Carol Stack (AM, '68; PhD, '72, anthropology) has been a force in cultural anthropology almost since the day she turned in her dissertation.
All Our Kin, the book that sprang from her research, became an instant classic in ethnography and is still one of the most widely read examinations of African-American urban culture. Published in 1974, it tore down stereotypes and opened the way for research on families and social structure in American communities.
All Our Kin is an eloquent portrait of the social networks and value systems that evolved within African-American communities to combat grinding poverty. In communities plagued by single-parent families and joblessness, the book chronicles intense loyalties and an intricate trading system that ensures survival. The book challenges white America to reevaluate its notion of family.
This striking accomplishment was followed 20 years later with Call to Home, a novel-like examination of the return migration of African-Americans to the south. Its poetic passages describe a quest for "home" that over the past two decades has driven a half-million blacks to abandon lives in the north despite the even greater economic hardships they are certain to face in the communities that pull them southward. Stack says the book picks up where All Our Kin left off. Whereas the latter was, "a moment in time, Call to Home is an image of family trees that stretch across a background of America changing through time." Primarily because of this book, she was the unanimous choice in 1996 for the Victor Turner Award in Ethnographic Writing, the highest honor for ethnographic writing given in this country.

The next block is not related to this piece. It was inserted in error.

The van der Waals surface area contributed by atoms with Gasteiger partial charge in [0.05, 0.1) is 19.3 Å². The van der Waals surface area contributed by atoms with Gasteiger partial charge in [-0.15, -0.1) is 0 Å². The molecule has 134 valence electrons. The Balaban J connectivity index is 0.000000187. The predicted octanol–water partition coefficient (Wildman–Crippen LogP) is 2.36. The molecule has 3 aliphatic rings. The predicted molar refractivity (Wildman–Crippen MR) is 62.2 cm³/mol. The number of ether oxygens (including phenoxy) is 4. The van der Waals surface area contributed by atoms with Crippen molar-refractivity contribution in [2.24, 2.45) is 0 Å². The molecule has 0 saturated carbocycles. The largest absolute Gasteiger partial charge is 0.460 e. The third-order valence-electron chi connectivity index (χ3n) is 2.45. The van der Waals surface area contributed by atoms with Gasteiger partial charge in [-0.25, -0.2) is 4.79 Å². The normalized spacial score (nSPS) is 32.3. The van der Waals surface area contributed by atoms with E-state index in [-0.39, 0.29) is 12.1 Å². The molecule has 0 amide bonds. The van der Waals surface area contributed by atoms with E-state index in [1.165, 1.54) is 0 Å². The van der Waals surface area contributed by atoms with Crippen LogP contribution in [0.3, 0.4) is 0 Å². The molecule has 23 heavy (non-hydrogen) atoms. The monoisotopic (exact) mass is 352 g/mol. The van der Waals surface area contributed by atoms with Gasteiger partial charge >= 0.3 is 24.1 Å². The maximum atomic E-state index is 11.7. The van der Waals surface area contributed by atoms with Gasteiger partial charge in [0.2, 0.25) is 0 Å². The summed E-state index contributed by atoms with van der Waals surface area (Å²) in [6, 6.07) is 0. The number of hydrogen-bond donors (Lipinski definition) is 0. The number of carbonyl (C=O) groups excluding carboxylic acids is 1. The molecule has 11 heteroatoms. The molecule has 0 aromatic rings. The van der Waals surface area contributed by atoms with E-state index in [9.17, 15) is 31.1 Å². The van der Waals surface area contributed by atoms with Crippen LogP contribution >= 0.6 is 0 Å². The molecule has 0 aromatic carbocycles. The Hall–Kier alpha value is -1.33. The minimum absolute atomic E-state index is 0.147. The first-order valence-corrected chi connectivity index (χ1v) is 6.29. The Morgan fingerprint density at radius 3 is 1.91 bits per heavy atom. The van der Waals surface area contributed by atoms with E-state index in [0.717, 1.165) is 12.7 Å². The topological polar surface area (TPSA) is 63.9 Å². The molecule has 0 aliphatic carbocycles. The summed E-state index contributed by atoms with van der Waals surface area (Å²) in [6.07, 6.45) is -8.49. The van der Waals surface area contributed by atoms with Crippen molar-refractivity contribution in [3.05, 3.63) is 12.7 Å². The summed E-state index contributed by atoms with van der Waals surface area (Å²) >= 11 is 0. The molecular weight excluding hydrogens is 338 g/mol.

In between these books, the prolific Stack has collected numerous awards and authored notable books and articles on such sensitive issues as urban and rural poverty, the social construction of gender, and child and family policy. She has taught at Boston University and Duke, and is now a professor in Social and Cultural Studies in Education in the Graduate School of Education at the University of California, Berkeley, where she is inspiring a generation of cultural anthropologists. Students are astonished to learn that much of the fieldwork for All our Kin, was conducted in Illinois, in the communities bordering the Illinois Central railroad. Prior to this work, cultural anthropologists tended to focus on "exotic" rural or tropical cultures.
A testament to Stack's insightful scholarship is that All Our Kin remains timely today. Sociologists working in Chicago's housing projects report finding the same social networks that Stack described, though strained. That offers hope, says Stack. "Despite the odds against these people, their tenacious patterns still exist. That speaks to their strength."